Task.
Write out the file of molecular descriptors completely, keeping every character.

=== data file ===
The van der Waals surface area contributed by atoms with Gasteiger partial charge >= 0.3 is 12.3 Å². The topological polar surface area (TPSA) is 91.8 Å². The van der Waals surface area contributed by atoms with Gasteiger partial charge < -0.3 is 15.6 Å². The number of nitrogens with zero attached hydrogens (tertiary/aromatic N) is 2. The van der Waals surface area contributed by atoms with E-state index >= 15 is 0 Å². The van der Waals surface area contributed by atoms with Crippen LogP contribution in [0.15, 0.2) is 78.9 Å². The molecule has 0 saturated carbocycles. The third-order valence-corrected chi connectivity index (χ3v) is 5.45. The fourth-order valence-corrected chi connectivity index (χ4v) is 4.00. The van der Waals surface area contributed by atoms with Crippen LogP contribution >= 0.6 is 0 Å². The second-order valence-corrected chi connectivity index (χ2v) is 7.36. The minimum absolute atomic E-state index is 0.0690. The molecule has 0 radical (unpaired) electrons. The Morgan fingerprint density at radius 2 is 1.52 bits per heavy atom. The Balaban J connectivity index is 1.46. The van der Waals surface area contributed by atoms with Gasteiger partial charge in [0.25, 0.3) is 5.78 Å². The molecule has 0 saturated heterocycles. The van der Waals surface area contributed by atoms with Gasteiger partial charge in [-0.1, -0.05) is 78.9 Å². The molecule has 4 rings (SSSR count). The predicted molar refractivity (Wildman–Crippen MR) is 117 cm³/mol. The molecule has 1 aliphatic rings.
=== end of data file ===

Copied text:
The van der Waals surface area contributed by atoms with Gasteiger partial charge >= 0.3 is 12.3 Å². The topological polar surface area (TPSA) is 91.8 Å². The van der Waals surface area contributed by atoms with Gasteiger partial charge < -0.3 is 15.6 Å². The number of nitrogens with zero attached hydrogens (tertiary/aromatic N) is 2. The van der Waals surface area contributed by atoms with E-state index >= 15 is 0 Å². The van der Waals surface area contributed by atoms with Crippen LogP contribution in [0.15, 0.2) is 78.9 Å². The molecule has 0 saturated carbocycles. The third-order valence-corrected chi connectivity index (χ3v) is 5.45. The fourth-order valence-corrected chi connectivity index (χ4v) is 4.00. The van der Waals surface area contributed by atoms with Crippen LogP contribution >= 0.6 is 0 Å². The second-order valence-corrected chi connectivity index (χ2v) is 7.36. The minimum absolute atomic E-state index is 0.0690. The molecule has 0 radical (unpaired) electrons. The Morgan fingerprint density at radius 2 is 1.52 bits per heavy atom. The Balaban J connectivity index is 1.46. The van der Waals surface area contributed by atoms with Gasteiger partial charge in [0.25, 0.3) is 5.78 Å². The molecule has 0 saturated heterocycles. The van der Waals surface area contributed by atoms with Gasteiger partial charge in [-0.1, -0.05) is 78.9 Å². The molecule has 4 rings (SSSR count). The predicted molar refractivity (Wildman–Crippen MR) is 117 cm³/mol. The molecule has 1 aliphatic rings.